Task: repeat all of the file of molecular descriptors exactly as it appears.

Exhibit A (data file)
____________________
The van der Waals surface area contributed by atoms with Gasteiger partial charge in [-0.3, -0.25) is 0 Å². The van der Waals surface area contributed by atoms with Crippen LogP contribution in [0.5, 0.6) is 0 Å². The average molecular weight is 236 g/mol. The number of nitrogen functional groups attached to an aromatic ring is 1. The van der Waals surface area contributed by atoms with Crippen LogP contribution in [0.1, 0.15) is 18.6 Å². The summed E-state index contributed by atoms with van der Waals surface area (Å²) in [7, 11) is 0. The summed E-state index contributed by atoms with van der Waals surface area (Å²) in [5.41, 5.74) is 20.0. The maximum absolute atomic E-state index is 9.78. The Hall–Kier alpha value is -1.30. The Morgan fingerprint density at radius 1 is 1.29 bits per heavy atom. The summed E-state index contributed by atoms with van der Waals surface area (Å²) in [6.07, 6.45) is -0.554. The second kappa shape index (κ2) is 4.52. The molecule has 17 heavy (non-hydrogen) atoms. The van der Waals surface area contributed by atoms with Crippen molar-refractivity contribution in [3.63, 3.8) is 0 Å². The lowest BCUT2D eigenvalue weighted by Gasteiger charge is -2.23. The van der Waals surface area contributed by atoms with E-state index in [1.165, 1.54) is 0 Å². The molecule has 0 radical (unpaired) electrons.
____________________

The van der Waals surface area contributed by atoms with Gasteiger partial charge in [-0.3, -0.25) is 0 Å². The van der Waals surface area contributed by atoms with Crippen LogP contribution in [0.5, 0.6) is 0 Å². The average molecular weight is 236 g/mol. The number of nitrogen functional groups attached to an aromatic ring is 1. The van der Waals surface area contributed by atoms with Crippen LogP contribution in [0.1, 0.15) is 18.6 Å². The summed E-state index contributed by atoms with van der Waals surface area (Å²) in [7, 11) is 0. The summed E-state index contributed by atoms with van der Waals surface area (Å²) in [5.41, 5.74) is 20.0. The maximum absolute atomic E-state index is 9.78. The Hall–Kier alpha value is -1.30. The Morgan fingerprint density at radius 1 is 1.29 bits per heavy atom. The summed E-state index contributed by atoms with van der Waals surface area (Å²) in [6.07, 6.45) is -0.554. The second kappa shape index (κ2) is 4.52. The molecule has 17 heavy (non-hydrogen) atoms. The van der Waals surface area contributed by atoms with Crippen molar-refractivity contribution in [3.63, 3.8) is 0 Å². The lowest BCUT2D eigenvalue weighted by Gasteiger charge is -2.23. The van der Waals surface area contributed by atoms with E-state index in [1.165, 1.54) is 0 Å². The molecule has 0 radical (unpaired) electrons.